Stories from 14 February 2008
As the talk of an imminent declaration of independence by Kosovo next Sunday or Monday intensifies, and as leaders in Serbia and Russia make statements rejecting it in advance, bloggers in the Balkans have been busy discussing the issue since December. Here are a few of their views.
The presidential election in the Czech Republic continues – and the legislators have been drinking some wine, The Czech Daily Word reports.
Latvian Abroad is pleasantly surprised with Russia's new ambassador to Latvia – Aleksandr Veshnyakov, former head of the Central Election Committee: “He was interviewed by Echo of Moscow radio station before leaving for Latvia and he declared that he will learn Latvian because he considers that as a measure of...
The beatroot writes about hostility towards Poles in Iceland.
Ljubisa Bojic announces the launch of the first Serbian Web Journalism School.
Belgrade 2.0 writes about one Serbian band's antiwar efforts of the early 1990s.
Foreign Notes reviews coverage of Badri Patarkatsishvili's death.
Vilhelm Konnander criticizes “international media's one-eyedness in Russia reporting.”
Moscow Rules writes about corruption and reposts a table of “the current going rate for bribes people have to pay to do business here in Russia,” originally published in a Russian business daily.
Iraqi blogger Abbas Hawazin, who lives in Jordan, revisits the subject of the treatment of Iraqis in Jordan in this post.
Caesar of Pentra, from Iraq, visits Ad Dora Bazaar in Baghdad.
Eshda3wa from Kuwait attended an anti-segregation rally.” I went with 7alawa my friend, she expected some kind of 70's riot, hell no we wont go kind of thing, and she kept chanting Integration not segregation the whole way there!” she writes.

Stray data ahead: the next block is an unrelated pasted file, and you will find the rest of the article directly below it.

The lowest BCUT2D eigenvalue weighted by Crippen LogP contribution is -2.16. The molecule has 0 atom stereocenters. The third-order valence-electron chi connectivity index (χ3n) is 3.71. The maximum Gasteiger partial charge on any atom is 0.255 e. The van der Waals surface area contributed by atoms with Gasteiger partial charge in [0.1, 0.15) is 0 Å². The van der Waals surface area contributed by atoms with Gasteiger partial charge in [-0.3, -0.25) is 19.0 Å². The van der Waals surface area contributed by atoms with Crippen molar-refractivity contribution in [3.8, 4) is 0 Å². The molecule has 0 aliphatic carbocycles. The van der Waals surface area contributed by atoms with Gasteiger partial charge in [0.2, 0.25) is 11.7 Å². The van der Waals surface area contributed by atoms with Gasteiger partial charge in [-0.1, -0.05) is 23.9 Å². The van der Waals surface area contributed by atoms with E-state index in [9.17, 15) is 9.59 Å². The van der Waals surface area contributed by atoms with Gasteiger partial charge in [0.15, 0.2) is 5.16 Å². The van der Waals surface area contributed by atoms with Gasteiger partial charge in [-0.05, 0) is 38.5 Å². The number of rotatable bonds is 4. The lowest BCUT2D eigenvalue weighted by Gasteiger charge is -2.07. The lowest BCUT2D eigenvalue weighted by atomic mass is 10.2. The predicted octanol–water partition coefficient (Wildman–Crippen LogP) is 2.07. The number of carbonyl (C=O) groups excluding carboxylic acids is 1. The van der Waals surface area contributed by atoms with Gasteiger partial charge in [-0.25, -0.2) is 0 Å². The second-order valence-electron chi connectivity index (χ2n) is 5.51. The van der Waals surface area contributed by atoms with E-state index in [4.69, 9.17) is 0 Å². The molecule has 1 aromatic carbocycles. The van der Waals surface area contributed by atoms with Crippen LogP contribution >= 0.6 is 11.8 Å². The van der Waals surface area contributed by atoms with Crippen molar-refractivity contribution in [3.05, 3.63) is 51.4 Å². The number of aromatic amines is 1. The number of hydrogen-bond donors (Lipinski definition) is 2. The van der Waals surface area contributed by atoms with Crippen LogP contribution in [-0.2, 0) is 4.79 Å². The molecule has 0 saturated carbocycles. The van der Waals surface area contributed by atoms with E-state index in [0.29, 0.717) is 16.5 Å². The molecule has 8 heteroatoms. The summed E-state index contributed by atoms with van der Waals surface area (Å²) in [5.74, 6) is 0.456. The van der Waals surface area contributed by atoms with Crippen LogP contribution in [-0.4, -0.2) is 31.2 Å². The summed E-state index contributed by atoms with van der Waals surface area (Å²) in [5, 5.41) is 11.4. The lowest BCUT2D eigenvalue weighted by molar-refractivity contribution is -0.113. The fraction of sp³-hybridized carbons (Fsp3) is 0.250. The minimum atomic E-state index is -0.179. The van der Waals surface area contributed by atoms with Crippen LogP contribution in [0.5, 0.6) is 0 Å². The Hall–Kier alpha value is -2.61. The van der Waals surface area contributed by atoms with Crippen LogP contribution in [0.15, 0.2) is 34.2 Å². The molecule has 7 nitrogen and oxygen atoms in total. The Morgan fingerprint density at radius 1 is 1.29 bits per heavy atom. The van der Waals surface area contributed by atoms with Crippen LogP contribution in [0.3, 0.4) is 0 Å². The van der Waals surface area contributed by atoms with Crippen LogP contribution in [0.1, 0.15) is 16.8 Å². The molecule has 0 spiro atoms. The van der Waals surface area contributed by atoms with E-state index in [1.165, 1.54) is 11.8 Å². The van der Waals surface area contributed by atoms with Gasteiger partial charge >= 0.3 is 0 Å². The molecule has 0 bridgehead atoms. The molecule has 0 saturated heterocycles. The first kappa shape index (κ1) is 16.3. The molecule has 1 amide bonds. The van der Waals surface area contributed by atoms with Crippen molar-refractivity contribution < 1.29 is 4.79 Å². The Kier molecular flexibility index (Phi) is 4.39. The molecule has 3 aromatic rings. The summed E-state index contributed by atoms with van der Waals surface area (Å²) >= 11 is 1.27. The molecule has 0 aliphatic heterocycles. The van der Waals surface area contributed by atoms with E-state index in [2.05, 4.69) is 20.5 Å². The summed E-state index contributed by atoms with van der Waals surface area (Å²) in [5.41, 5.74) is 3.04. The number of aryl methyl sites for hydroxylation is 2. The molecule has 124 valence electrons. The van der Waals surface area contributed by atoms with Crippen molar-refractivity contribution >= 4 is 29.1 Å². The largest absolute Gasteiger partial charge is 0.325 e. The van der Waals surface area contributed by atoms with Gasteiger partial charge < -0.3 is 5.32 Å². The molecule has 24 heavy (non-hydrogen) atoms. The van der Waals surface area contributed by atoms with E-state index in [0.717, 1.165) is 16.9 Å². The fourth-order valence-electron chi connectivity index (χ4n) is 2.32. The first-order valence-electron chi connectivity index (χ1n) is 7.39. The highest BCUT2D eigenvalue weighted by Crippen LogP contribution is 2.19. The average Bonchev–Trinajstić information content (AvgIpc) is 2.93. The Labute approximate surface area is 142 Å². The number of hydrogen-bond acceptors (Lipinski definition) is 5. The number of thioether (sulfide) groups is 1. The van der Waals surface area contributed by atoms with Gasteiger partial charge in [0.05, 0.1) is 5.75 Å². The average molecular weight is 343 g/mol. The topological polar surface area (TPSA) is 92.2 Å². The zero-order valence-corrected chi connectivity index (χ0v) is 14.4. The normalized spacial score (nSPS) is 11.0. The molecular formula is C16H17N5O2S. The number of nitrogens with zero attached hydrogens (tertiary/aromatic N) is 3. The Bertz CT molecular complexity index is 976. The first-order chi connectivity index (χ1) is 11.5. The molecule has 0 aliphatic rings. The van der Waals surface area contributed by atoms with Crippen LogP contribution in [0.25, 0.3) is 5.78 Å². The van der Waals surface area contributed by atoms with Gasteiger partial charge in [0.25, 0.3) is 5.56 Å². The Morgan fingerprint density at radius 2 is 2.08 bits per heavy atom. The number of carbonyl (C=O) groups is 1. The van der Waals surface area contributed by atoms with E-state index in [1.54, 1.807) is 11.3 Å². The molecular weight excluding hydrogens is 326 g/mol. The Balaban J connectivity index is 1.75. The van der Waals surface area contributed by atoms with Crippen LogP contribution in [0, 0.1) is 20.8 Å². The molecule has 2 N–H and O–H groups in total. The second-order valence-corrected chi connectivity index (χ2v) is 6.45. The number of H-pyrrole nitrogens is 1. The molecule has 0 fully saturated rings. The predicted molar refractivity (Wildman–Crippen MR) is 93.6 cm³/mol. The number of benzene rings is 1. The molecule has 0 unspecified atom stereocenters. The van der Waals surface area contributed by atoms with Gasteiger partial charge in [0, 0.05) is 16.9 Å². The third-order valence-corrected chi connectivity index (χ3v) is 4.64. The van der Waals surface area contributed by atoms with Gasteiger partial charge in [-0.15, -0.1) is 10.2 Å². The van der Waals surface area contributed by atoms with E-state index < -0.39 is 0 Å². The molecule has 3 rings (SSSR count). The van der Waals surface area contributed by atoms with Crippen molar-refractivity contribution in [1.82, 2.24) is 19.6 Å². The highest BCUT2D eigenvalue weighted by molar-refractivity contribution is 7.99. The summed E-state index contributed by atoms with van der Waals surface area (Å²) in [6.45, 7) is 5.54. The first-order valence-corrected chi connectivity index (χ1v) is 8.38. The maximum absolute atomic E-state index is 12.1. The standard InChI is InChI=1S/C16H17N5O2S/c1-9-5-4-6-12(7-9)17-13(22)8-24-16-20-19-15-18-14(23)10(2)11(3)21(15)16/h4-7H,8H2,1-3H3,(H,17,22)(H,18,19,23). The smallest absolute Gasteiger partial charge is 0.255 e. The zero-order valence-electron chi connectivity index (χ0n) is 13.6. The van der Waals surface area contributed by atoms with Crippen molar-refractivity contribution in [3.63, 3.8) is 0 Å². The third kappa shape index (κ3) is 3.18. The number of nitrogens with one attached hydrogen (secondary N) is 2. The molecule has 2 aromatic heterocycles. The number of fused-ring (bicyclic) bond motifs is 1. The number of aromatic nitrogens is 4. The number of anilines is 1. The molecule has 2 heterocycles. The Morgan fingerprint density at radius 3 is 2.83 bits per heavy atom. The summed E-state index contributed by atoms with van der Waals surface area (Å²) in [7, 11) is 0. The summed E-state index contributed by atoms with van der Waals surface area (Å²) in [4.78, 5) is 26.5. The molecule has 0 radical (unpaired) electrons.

Leigh’s new adventure in Azerbaijan posts news of an appeal on behalf of Eynulla Fatullayev, editor of an Azerbaijani newspaper, currently facing prosecution in Azerbaijan. The blog says that with a “lack of transparency in the Azeri court system, it is hard to know if anyone is ever guilty or...
The Armenian Observer posts a comprehensive update and roundup on what's new in the pre-election blogosphere. In particular, the digest examines how some bloggers consider the various candidates on offer and how to cast their votes.
Unzipped is disappointed by news that an opposition candidate has not pulled out of the race for next week's presidential election in Armenia to support another, former president Levon Ter-Petrossian. Meanwhile, The Armenian Observer offers another opinion.
The Armenian Patchwork posts photographs of a pre-election campaign rally held by former president, Levon Ter-Petrossian, in Armenia's second largest city of Gyumri.
Today might have been St. Valentine's day, but in Armenia it was also Trndez, an ancient pagan festival now absorbed into the Christian calendar. Posts from Armenia, a Peace Corps blog, posts an account of the festival.
A certain advertisement aired in India – that seems to sell insurance by communicating that daughters are a burden, isn't winning this author's heart at Sepia Mutiny.
An apt post for Valentine's Day, The Rational Fool on the plight of Indian widows and the religious sanction that allows society to ostracize them.